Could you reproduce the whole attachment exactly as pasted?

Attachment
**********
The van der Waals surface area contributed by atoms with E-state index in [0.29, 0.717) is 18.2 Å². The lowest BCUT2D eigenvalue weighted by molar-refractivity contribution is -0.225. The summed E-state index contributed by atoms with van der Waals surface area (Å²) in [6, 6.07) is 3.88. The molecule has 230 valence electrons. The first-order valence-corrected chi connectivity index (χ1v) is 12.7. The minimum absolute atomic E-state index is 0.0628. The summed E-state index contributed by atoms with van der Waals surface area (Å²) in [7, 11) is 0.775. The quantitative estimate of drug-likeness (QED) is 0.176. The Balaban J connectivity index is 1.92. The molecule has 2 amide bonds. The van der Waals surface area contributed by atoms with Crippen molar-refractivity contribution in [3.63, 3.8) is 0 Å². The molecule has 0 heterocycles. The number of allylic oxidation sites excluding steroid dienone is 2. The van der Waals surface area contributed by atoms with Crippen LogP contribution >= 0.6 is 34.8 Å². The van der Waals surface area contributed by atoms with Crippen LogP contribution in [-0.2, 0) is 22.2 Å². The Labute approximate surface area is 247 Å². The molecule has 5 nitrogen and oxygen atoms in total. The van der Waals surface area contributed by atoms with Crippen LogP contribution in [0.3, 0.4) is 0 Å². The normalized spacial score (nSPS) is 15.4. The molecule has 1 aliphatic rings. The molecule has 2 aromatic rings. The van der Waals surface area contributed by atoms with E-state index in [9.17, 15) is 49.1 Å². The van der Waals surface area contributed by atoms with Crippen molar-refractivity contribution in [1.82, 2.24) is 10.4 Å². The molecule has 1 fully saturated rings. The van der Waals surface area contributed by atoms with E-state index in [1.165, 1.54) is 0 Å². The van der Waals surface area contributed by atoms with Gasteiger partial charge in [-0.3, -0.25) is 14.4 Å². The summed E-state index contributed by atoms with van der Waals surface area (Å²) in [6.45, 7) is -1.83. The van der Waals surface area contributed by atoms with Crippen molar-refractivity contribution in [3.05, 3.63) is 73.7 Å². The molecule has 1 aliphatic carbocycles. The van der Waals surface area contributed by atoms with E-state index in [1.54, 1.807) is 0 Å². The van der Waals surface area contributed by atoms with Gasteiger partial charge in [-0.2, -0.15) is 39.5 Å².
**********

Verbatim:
The van der Waals surface area contributed by atoms with E-state index in [0.29, 0.717) is 18.2 Å². The lowest BCUT2D eigenvalue weighted by molar-refractivity contribution is -0.225. The summed E-state index contributed by atoms with van der Waals surface area (Å²) in [6, 6.07) is 3.88. The molecule has 230 valence electrons. The first-order valence-corrected chi connectivity index (χ1v) is 12.7. The minimum absolute atomic E-state index is 0.0628. The summed E-state index contributed by atoms with van der Waals surface area (Å²) in [7, 11) is 0.775. The quantitative estimate of drug-likeness (QED) is 0.176. The Balaban J connectivity index is 1.92. The molecule has 2 amide bonds. The van der Waals surface area contributed by atoms with Crippen molar-refractivity contribution in [3.63, 3.8) is 0 Å². The molecule has 0 heterocycles. The number of allylic oxidation sites excluding steroid dienone is 2. The van der Waals surface area contributed by atoms with Crippen LogP contribution >= 0.6 is 34.8 Å². The van der Waals surface area contributed by atoms with Crippen LogP contribution in [-0.2, 0) is 22.2 Å². The Labute approximate surface area is 247 Å². The molecule has 5 nitrogen and oxygen atoms in total. The van der Waals surface area contributed by atoms with Crippen LogP contribution in [0.3, 0.4) is 0 Å². The normalized spacial score (nSPS) is 15.4. The molecule has 1 aliphatic rings. The molecule has 2 aromatic rings. The van der Waals surface area contributed by atoms with E-state index in [9.17, 15) is 49.1 Å². The van der Waals surface area contributed by atoms with Crippen molar-refractivity contribution in [1.82, 2.24) is 10.4 Å². The molecule has 1 fully saturated rings. The van der Waals surface area contributed by atoms with E-state index in [1.165, 1.54) is 0 Å². The van der Waals surface area contributed by atoms with Gasteiger partial charge in [-0.3, -0.25) is 14.4 Å². The summed E-state index contributed by atoms with van der Waals surface area (Å²) in [6.45, 7) is -1.83. The van der Waals surface area contributed by atoms with Crippen molar-refractivity contribution in [3.05, 3.63) is 73.7 Å². The molecule has 1 aliphatic carbocycles. The van der Waals surface area contributed by atoms with E-state index in [1.54, 1.807) is 0 Å². The van der Waals surface area contributed by atoms with Gasteiger partial charge in [-0.2, -0.15) is 39.5 Å².